Connecticut defense stifles Duquesne in Tournament second round

Connecticut's Morgan Tuck and Duquesne's Amadea Szamosi grapple for the rebound. Photo by Robert Franklin.
Connecticut’s Morgan Tuck and Duquesne’s Amadea Szamosi grapple for the rebound. Photo by Robert Franklin.

Storrs, Conn. – There were no surprises in the NCAA Tournament second round Monday, as No #1 seed Connecticut dominated Duquesne, 97-51.

Breanna Stewart led the Huskies with 21 points, while Moriah Jefferson and Morgan Tuck each added 20 points. Deva’Nyar Workman headed up three Dukes in double figures, with 17 points.

Connecticut used stifling defense to control Duquesne. Perhaps the most significant stanza of stops in the game was a 15-second stint when three-time All-American Stewart blocked three shots.

“The biggest thing we stress in our game plan is just the way we pressure them defensively,” Stewart said. “We were able to get a lot of transition baskets and they were tentative on offense in the second half.”

The scrappy Dukes took it right at the UConn defense making the defending NCAA champions look human at first. Duquesne’s April Robinson torched the Huskies in the first quarter, scoring 9 points and two three-pointers back-to-back to keep Duquesne close to end the first quarter, 20-14.

The Dukes looked confident and poised for the first three minutes of the second quarter, closing the gap with a three-pointer by forward Amadea Szamosi, who scored from the left elbow of the court to narrow the lead.

UConn then took the momentum early in the second quarter when Stewart blocked the three shots on a single possession, forcing one of two consecutive shot-clock violations for the Dukes.

”It was a huge momentum shift for our team,” Stewart said. ”Everyone was excited, the fans got involved, but also they had a shot-clock violation so that was a little defeating for them.”

Connecticut's Kia Nurse drives to the basket. Photo by: Robert L. Franklin
Connecticut’s Kia Nurse drives to the basket. Photo by: Robert L. Franklin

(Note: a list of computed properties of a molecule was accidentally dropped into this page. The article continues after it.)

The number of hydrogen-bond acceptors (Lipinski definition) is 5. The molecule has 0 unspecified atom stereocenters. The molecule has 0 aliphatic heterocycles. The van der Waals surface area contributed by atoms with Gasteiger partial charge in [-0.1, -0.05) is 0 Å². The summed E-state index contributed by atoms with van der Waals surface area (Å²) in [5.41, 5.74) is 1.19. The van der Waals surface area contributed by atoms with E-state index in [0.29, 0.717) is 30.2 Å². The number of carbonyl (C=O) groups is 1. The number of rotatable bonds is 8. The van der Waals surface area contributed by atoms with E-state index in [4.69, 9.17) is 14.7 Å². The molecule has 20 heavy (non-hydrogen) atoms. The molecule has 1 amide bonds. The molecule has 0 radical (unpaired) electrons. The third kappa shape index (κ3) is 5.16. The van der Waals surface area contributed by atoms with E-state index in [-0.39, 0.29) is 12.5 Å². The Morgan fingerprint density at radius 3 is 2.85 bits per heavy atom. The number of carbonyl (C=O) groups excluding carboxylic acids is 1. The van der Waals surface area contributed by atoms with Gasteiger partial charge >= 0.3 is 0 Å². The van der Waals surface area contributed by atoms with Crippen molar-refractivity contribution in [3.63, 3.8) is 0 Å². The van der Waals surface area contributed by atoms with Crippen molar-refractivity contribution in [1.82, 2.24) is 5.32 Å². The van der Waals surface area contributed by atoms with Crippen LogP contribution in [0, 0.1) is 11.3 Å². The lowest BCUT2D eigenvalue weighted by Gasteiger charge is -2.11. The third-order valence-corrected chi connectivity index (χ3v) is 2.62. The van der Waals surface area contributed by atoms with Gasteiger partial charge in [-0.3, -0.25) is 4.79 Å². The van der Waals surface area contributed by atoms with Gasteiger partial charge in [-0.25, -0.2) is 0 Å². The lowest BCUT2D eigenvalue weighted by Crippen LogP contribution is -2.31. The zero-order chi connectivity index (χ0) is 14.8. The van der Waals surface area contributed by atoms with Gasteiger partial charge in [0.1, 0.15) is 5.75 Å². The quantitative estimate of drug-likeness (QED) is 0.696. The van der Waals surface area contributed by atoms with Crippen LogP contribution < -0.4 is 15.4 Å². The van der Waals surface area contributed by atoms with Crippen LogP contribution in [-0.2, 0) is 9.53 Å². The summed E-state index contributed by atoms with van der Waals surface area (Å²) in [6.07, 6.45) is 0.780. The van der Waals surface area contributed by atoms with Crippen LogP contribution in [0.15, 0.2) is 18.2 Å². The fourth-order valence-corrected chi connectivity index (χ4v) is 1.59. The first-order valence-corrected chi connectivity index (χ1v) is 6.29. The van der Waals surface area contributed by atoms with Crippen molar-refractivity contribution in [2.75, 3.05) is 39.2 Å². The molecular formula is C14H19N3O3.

With those blocks, Stewart became the first player in Division I women’s history with at least 400 blocked shots (402) and 400 assists (410).

The Connecticut team finally woke up and went on a 7-0 run to push the lead to 29-17. Duquesne turned the ball over nine times in the first half, and Connecticut built a 42-21 lead in a blink of an eye. The Dukes had no answer to the Huskies’ post game, and gave up 18 points in the paint.

“Their length was a problem for us,” Duquesne senior guard April Harris said. “I just can’t lie about it. Yes, they are a great team. We had a great game plan for them but couldn’t execute it in the second half, they switch and trapped us and made us play faster then we are accustom to. But I enjoyed the ride as long as it lasted.”

The Huskies had 13 steals in the third quarter, led by Jefferson’s swiping three of them. The Huskies aggressive style defense had the Dukes off balance in the second half.

The Dukes never got closer than 21 points in the second half, but they never stopped working. Stewart, however, was unstoppable on both ends of the court, finishing with game-highs of 16 rebounds and five blocked shots. Her putback of a Tuck miss in the third quarter drew a standing salute from her Coach Geno Auriemma and a shake of the head in amazement from Workman.

The Huskies’ 97 points scored were most that Duquesne has allowed all season long.

”Today was just a magnificent performance by the three of them,” Auriemma said. ”It was really something to see, just the way they feed off each other, the way they instill confidence in their teammates.”

Workman scored 13 of her 17 points in the second half and April Robinson added 16 points for the Dukes, playing in their first NCAA Tournament.

”I’m actually glad we went out to the number-one team in the country than to anybody else,” said Workman. ”This is the best way to go out, for me.”

The Dukes, who were 9 of 30 from 3-point range in the game, have four players with 30 or more three-pointers this season. Seniors Robinson, Workman and Emilie Gronas finish their careers with 95 wins – the most in program history.

“I’m incredibly proud of my team, our seniors,” Dukes coach Dan Burt said. “We started this journey with nine players who had never put on a Duquesne jersey. The standard had been raised to an incredible level.

“Everyone has a plan against Connecticut until they get punched in the face. ”That second quarter, we got punched in the face. But, instead of losing what the plan was, I think we still battled.”

Morgan Tuck looks to make the pass. Photo by Robert Franklin.
Morgan Tuck looks to make the pass. Photo by Robert Franklin.

Connecticut extended their winning streak to 71 games, making it the second-longest in team and Division I women’s history. The Huskies own the top three streaks on that list and surpassed the 70-game streak they set between November 2001 and November 2003.

The victory was Auriemma’s 105th in an NCAA tournament. He needs seven more to catch former Tennessee coach Pat Summitt, who has the most with 112. Connecticut are now 38-2 in NCAA Tournament games at Gampel Pavilion and 51-4 in games played in Connecticut. The regional semifinals and finals will be played in Bridgeport, where UConn is 9-1.

Connecticut will play fifth-seed Mississippi State on Saturday at the Bridgeport regional semifinals.